Were social license or civic space part of the decision to close two Burlington high schools ?

opinionandcommentBy Rory Nisan

January 14th, 2018



What is democracy?

Is it a single act, an election every four years?

Certainly, that is one part of democracy, an essential but not sufficient component. Without the ability to have the final word on our leadership through a free and fair vote, and the ability to do so in a human rights-based system, with freedoms of association and expression, we do not have democracy.

However, a vote every four years does not guarantee that leaders will listen to their constituents in the long gaps between elections.

Is democracy a decision made by an elected representative?

Trustees - fill board +

Halton District School Board trustees in session

When that person is balancing the values and interests of their constituents, the sum total of decisions is certainly an important aspect of democracy.

Yet, individual decisions by representatives can nevertheless be anti-democratic if they are taken for other reasons, such as payback to political, union, private or corporate interests who have funded their campaign, or to further professional goals (promotion, a future private sector career, fear of disagreeing with a senior bureaucrat).

Is democracy the social licence given to leaders from civil society?

Licences carry responsibilities to be maintained. They are only given when tests are passed. They can be revoked. Social licence is critical to democracy.

Is democracy a function of civic space?

When a society has the room it needs to engage in decisions that affect it — and it fills that space with collective action, we have the strongest democracies.

As far as the decision to close Pearson and Bateman High School is concerned, we do not believe that civic space was respected; nor was any social licence given to trustees to make that decision. We were then let down a second time by an Administrative Review process that supported the decision of the trustees despite noting several flaws in the process. We expected a better outcome based on the consultations we had with the facilitator and the numerous violations of policy we had uncovered.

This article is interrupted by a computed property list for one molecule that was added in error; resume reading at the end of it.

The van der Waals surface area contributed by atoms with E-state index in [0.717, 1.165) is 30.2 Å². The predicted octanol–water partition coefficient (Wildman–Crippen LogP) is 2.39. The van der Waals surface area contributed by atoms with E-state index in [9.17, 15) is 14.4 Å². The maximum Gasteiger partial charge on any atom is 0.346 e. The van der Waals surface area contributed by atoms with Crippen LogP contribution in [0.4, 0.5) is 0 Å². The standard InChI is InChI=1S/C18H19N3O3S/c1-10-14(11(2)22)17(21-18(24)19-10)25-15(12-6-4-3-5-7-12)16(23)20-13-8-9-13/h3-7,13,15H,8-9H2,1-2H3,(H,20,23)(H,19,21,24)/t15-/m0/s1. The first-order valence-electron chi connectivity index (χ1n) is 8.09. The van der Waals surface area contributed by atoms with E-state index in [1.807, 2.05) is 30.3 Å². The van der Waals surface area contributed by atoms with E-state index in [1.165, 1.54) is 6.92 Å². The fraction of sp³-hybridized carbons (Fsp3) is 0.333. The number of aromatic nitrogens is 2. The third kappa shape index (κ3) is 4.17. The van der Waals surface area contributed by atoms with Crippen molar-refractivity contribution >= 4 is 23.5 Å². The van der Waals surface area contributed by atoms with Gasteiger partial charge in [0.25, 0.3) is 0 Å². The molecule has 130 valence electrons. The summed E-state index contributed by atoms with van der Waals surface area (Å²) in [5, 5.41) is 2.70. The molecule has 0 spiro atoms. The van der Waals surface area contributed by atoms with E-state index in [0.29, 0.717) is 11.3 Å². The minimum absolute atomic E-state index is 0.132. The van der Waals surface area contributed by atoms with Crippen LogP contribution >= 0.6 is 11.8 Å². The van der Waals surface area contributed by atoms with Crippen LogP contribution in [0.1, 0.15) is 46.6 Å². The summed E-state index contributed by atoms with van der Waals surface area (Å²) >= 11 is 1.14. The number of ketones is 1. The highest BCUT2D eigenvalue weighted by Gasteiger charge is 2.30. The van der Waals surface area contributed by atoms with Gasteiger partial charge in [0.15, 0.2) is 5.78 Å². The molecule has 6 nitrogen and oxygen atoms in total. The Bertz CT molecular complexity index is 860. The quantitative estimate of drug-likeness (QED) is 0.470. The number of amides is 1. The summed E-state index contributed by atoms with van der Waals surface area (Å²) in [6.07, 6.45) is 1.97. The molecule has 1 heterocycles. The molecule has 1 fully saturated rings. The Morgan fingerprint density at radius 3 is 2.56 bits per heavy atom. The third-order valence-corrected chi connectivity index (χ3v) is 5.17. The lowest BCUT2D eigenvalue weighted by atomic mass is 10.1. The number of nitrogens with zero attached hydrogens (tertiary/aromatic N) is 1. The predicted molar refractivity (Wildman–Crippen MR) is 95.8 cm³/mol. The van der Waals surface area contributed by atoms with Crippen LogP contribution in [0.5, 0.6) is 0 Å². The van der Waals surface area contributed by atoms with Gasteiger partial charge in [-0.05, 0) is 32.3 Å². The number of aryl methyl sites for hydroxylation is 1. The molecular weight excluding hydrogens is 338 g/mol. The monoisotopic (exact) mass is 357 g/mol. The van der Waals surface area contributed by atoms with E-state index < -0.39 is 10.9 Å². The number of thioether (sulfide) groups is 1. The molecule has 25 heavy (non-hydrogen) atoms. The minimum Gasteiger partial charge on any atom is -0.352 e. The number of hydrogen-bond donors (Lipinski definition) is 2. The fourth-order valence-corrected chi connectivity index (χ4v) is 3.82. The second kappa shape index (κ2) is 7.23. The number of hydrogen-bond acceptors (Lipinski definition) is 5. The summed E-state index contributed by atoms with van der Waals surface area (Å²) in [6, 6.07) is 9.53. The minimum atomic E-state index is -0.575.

Miller Diane addressing Wilson HDSB

Administrative Review Facilitator Margaret Wilson listening to Diane Miller.

Yet, while there are errors and omissions in the Administrative Review report, our battle was never with the facilitator, because the true letdown was a Program and Accommodation Review (PAR) that was so deeply flawed that the Premier had to put a halt to all PARs shortly after ours was completed.

Second, the original sin was committed by trustees who voted against our schools in the first place; they did so against strong evidence as well as the wishes of a clear majority of constituents. And we cannot forget one trustee whose failure of leadership all but ensured the closure of Pearson High School.

The community will bear the consequences of these errors for years to come, and the “divide and conquer” approach to community engagement of the Halton District School Board and the PAR process has left the Burlington community divided.

Has democracy failed us?

It has been said that democracy is the worst system of government, except for all of the other ones, and we certainly feel that way at the moment.

Still, we need to expand our horizons in reflecting on this encounter with democracy, politics, interests and values. Because while Burlington is going to be worse off as a result of the school closures, we have made strides in improving democracy as well as local and provincial governance as a result of the actions taken.

We stood up for what we believed in and proved that decisions in Burlington and Halton cannot be taken lightly in the future. We did so by protesting in the middle of winter, by putting up signs and getting signatures, and so many other activities to get our voices heard. We will also make sure that future decisions are better made, by supporting candidates for trustees later this year who understand the foolishness of the decisions taken, who will actually read our emails and who have the analytical and leadership skills that our community deserves.

rory shot

Rory Nisan